Legitimacy is the principle upon which authority rests in a political system. Legitimacy has three dimensions: Procedural norms should be used in acquiring power. In the Western democracies such procedures most commonly are competitive elections in which all adult persons may vote Legitimacy is a relative term. What is legitimate in one political system may not be regarded as legitimate in another. In some societies rule by a council of elders (gerontological) has been considered appropriate. Age, experience, and wisdom are considered interdependent traits, and age is the criteria for membership on the council.
For many centuries blood descent (as in a king or emperor) was regarded as the procedure for qualifying tor office and power. Political systems with a monarch as the head of state actually exercising power (as opposed to a constitutional monarchy seen today, in which the king or queen is a figurehead) were based not on election or age but on the fortuitous circumstances ot birth. Age or blood descent obviously are not regarded as legitimate in democratic political systems. but they were legitimate in many other political systems.
2. Procedural norms (generally accepted procedures) generally should be followed in exercising power. In constitutional systems, where a constitution and laws restrain government officials, even those at the highest level of power and discretion must follow the legal procedures expected of the office. This is contrary to some political systems where there are relatively few limitations on a ruler who has acquired office For most of recorded history, it was regarded as an act of treason to remove even the most rapacious and incompetent ruler. Few people made an effort to justify rebellion. One famous political philosopher who did mention procedural standards in exercising power was Thomas Aquinas (1225-1274). Saint Thomas distinguished between a person who usurps power a tyrant and a ruler, who is the legitimate sovereign but who abuses his power.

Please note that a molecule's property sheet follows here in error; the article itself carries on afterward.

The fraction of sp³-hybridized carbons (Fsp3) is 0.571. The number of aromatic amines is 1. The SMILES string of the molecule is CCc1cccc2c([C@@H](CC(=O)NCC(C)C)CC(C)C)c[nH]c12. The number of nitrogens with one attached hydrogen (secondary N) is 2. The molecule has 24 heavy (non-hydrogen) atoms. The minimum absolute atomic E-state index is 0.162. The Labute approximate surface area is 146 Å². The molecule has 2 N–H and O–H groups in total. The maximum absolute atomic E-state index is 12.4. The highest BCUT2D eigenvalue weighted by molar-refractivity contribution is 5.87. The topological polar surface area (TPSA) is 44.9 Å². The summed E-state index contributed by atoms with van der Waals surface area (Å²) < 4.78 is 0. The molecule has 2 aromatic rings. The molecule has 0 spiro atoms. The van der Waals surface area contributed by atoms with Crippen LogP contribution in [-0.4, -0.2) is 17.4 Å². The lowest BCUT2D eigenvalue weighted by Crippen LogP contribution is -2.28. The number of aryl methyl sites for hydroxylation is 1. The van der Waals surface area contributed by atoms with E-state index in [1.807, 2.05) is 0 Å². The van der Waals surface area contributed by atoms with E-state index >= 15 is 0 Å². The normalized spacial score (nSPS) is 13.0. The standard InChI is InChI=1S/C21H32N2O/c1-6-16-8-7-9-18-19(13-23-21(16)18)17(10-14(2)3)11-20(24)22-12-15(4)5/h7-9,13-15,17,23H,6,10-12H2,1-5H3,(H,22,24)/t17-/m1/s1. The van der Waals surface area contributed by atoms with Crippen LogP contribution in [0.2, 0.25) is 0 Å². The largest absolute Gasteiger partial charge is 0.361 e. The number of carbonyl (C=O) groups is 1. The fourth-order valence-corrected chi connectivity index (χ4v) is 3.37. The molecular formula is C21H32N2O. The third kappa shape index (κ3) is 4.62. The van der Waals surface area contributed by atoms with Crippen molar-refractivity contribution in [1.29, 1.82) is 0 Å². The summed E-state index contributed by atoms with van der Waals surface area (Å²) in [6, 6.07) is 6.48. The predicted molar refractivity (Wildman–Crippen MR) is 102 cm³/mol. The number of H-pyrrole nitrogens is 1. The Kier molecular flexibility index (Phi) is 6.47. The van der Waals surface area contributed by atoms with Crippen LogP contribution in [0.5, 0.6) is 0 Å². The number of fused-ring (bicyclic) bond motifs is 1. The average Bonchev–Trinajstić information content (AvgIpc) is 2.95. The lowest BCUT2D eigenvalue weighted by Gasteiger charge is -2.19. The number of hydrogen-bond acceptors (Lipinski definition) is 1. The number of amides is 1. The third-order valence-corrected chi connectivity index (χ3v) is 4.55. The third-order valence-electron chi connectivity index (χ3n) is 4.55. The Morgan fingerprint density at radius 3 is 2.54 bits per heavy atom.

3. Legitimacy also involves the notion that government and the political system should function in such a way that government generally performs the tasks citizens expect of it. Popular expectations of the functions, it not of government have changed measurably during the last 200 years. During the nineteenth century the most common political system was the “night watchman state. ” Governments were expected to maintain domestic security: protect the borders; and construct, maintain, and protect communication and transportation networks.
For example, immediately after the American colonies won their independence. two of the most important cabinet departments were the State Department and the Post Office Department. Expectations about government responsibilities have evolved worldwide in the last 100 years.
People now turn to government to solve inflation, unemployment, land reform, energy shortages, retirement benefits, protection of the environment, zoning, water and sewers, tree public education, and so on. The obligations of government. or expected government outputs. vary among political systems; thus, political systems in the developing world, where governments have fewer monetary and technical resources, are not expected to provide extensive retirement or unemployment benefits.
Legitimacy in all of its aspects is relative rather than absolute and varies among countries. It is a long and evolving process and is an objective for all political systems. In our discussion of the developing world, Chapter Twelve, we shall see that it is a difficult goal to reach in the short run.